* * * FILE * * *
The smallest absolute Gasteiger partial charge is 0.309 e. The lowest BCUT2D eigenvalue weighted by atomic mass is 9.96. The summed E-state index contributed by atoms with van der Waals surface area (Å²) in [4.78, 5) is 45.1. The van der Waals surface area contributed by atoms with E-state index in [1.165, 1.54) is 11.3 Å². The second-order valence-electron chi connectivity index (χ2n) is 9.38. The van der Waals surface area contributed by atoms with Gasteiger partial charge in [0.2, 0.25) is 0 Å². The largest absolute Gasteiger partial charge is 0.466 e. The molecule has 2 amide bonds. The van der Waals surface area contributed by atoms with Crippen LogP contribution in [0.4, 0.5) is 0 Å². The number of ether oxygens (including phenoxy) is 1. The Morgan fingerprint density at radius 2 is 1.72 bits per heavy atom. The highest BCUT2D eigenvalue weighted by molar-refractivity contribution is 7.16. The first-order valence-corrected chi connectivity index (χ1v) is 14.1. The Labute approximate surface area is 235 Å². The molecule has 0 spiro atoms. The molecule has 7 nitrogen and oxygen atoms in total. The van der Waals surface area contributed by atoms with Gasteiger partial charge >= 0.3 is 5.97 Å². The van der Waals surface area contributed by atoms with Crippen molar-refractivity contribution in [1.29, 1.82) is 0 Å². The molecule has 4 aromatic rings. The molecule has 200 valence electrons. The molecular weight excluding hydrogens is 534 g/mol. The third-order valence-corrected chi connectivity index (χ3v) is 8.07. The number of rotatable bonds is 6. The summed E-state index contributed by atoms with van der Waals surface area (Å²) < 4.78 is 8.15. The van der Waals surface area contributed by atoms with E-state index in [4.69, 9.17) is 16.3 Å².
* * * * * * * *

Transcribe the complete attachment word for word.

The smallest absolute Gasteiger partial charge is 0.309 e. The lowest BCUT2D eigenvalue weighted by atomic mass is 9.96. The summed E-state index contributed by atoms with van der Waals surface area (Å²) in [4.78, 5) is 45.1. The van der Waals surface area contributed by atoms with E-state index in [1.165, 1.54) is 11.3 Å². The second-order valence-electron chi connectivity index (χ2n) is 9.38. The van der Waals surface area contributed by atoms with Gasteiger partial charge in [0.2, 0.25) is 0 Å². The largest absolute Gasteiger partial charge is 0.466 e. The molecule has 2 amide bonds. The van der Waals surface area contributed by atoms with Crippen LogP contribution in [0.4, 0.5) is 0 Å². The number of ether oxygens (including phenoxy) is 1. The Morgan fingerprint density at radius 2 is 1.72 bits per heavy atom. The highest BCUT2D eigenvalue weighted by molar-refractivity contribution is 7.16. The first-order valence-corrected chi connectivity index (χ1v) is 14.1. The Labute approximate surface area is 235 Å². The molecule has 0 spiro atoms. The molecule has 7 nitrogen and oxygen atoms in total. The van der Waals surface area contributed by atoms with Gasteiger partial charge >= 0.3 is 5.97 Å². The van der Waals surface area contributed by atoms with Crippen molar-refractivity contribution in [1.29, 1.82) is 0 Å². The molecule has 4 aromatic rings. The molecule has 200 valence electrons. The molecular weight excluding hydrogens is 534 g/mol. The third-order valence-corrected chi connectivity index (χ3v) is 8.07. The number of rotatable bonds is 6. The summed E-state index contributed by atoms with van der Waals surface area (Å²) < 4.78 is 8.15. The van der Waals surface area contributed by atoms with E-state index in [4.69, 9.17) is 16.3 Å².